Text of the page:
Welcome to the Packet Pushers Priority Queue. On today’s show we’re going to talk about BGP flowspec, an RFC that can be used for DoS mitigation.
But before we dive in, let’s level set on BGP, the border gateway protocol. BGP is the routing protocol that glues the Internet together. Big, huge companies and service providers use complex BGP policies to govern traffic flowing across their networks. BGP lets you perform some clever routing tricks that you can’t really do with an interior gateway routing protocol like OSPF or EIGRP.
And all of that is, more or less, true. To quote RFC 4271, “The primary function of a BGP speaking system is to exchange network reachability information with other BGP systems. This network reachability information includes information on the list of Autonomous Systems (ASes) that reachability information traverses. This information is sufficient for constructing a graph of AS connectivity for this reachability, from which routing loops may be pruned and, at the AS level, some policy decisions may be enforced.”
Okay. So RFC 4271 tells us that BGP is, primarily for telling BGP speakers what networks are reachable via what autonomous systems. And if you dig a little deeper, you find that information is learned via the exchange of NLRIs – network layer reachability information messages.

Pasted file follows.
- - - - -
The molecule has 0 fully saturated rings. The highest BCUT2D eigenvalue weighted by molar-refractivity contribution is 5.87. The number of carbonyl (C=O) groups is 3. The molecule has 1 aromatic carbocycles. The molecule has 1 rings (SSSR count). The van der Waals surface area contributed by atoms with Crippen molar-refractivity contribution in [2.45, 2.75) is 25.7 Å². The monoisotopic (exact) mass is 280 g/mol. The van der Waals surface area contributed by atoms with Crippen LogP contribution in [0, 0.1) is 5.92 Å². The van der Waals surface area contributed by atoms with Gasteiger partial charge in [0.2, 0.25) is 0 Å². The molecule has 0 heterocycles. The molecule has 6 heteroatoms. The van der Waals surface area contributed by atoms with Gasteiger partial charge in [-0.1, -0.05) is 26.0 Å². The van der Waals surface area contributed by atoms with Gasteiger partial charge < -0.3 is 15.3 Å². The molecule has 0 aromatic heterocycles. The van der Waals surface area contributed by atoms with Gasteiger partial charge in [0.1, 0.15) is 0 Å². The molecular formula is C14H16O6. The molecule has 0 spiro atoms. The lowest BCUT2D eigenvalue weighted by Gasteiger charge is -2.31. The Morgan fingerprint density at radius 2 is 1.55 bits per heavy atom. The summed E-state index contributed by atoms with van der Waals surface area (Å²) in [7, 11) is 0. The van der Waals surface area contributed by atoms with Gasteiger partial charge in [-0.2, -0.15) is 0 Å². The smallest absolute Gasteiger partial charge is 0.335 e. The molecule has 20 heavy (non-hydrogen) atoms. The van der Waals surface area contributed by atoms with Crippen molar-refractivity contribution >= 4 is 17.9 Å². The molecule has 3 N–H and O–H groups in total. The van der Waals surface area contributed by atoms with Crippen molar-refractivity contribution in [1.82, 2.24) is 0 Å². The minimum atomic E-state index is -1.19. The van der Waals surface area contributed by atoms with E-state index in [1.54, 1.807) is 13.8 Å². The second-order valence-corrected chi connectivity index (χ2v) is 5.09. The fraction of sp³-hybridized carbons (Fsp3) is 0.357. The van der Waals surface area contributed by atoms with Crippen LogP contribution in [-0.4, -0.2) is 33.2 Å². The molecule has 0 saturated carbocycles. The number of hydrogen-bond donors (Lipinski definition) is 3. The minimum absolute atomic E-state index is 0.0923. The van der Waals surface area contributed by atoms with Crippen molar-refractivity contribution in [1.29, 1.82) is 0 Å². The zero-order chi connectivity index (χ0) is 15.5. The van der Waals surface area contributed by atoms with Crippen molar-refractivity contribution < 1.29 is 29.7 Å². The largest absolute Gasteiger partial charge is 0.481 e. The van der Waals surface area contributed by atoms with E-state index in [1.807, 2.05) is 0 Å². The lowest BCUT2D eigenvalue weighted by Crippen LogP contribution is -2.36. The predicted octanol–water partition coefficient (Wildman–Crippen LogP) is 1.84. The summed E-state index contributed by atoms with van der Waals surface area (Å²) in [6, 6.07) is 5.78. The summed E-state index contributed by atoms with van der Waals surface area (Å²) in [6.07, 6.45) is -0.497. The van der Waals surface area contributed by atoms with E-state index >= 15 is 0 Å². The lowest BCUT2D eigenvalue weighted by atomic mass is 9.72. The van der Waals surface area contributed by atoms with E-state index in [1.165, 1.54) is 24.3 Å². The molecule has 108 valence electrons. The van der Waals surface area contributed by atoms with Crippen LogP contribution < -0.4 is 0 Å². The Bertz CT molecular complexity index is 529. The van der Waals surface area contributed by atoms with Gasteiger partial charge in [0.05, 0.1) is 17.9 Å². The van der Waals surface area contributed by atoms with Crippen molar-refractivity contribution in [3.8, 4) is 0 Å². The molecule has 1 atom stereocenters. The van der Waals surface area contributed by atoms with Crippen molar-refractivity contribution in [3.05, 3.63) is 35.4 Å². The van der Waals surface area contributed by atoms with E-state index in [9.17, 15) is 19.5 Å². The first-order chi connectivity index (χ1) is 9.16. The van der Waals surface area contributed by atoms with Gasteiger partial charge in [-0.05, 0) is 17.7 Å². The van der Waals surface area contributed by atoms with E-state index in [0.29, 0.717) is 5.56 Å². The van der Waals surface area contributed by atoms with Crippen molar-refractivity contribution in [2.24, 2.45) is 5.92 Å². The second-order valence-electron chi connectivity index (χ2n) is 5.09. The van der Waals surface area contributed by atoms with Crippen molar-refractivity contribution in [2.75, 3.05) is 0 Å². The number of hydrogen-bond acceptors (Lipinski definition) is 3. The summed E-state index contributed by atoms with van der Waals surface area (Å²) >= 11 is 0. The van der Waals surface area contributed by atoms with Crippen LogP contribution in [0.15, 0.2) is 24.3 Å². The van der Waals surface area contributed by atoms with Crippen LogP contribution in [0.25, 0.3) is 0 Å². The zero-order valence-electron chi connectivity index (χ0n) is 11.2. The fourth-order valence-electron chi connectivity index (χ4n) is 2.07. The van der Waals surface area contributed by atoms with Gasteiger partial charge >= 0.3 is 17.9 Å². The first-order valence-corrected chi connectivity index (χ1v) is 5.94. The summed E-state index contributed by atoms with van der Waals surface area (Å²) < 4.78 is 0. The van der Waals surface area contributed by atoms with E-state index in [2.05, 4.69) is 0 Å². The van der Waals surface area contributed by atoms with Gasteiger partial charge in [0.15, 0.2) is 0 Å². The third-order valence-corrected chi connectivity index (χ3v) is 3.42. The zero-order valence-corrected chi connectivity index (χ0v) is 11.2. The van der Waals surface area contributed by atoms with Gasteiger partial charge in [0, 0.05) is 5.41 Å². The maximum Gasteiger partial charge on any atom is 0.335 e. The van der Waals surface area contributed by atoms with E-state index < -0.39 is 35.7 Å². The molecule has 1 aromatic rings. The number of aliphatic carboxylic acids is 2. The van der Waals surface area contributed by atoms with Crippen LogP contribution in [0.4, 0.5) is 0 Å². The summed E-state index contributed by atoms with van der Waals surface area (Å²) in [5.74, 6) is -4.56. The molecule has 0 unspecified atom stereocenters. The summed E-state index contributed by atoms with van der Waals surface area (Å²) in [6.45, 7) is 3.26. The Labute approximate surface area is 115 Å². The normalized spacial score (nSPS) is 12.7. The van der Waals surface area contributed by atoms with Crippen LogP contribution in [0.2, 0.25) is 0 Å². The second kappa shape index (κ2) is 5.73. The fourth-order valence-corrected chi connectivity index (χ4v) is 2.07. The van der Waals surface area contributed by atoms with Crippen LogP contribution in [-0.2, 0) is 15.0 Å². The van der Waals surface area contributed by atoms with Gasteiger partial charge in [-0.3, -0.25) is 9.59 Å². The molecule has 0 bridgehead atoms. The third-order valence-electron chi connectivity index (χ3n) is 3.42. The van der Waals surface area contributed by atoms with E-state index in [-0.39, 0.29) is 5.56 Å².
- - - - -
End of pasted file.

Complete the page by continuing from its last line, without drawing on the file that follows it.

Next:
Now, here’s the big deal with BGP. An NLRI could contain any sort of information. An NLRI doesn’t have to contain an IP prefix with reachability information. You know, a route. For instance, RFC 4684 defines NLRIs that contain route-target information. RFC 4760 talks about NLRIs for multi-protocol BGP. RFC 7432 defines NLRIs for EVPN.
Once you realize this, BGP becomes more than just a routing protocol. BGP can be used to share all sorts of information between BGP speakers to influence their forwarding decisions.
The topic of our conversation today is RFC 5575, BGP flowspec. BGP flowspec defines a specific BGP NLRI defining a flow. What do BGP speakers do with this flow information?
Our guest today is Justin Ryburn, who’s going to talk us through BGP flowspec and how it can be used to mitigate DoS and DDoS attacks.
Justin is a Consulting Engineer with Juniper Networks. He’s been with Juniper for about 9 years in both pre-sales and post-sales Engineering roles, and has about 20 years experience in networking with a primary focus on service providers and carriers.
Section 1 – Setting Up The problem: DoS Attacks
* Briefly, what’s a DoS attack?
* High Level – Denial of Service attack is any attack that denies (blocks) the legitimate use of a resource.
* There is also a term DDoS. The extra D stands for distributed and it refers to the type of attack with a widely distributed source.
* What are the chief ways DoS attacks are defended against (and their issues)?
* Manual call – help me, I’m being attacked!
* D/RTBH – victim announces RTBH
* S/RTBH – victim calls for help, NOC initiates RTBH + uRPF
* The big deal? Every flow dies in the blackhole in destination-based filtering. A lack of granularity that kills useful traffic along with the DoS traffic. Even source-based with uRPF is not a perfect answer, although it’s better that destination-based.
* It is better in the sense that it does not “complete the attack” like you mentioned with destination-based filtering. However, it is impractical for a truly distributed attack as the source can be hundreds or thousands of hosts.
Section 2 – Introducing BGP Flowspec For DoS Mitigation
* What is BGP flowspec?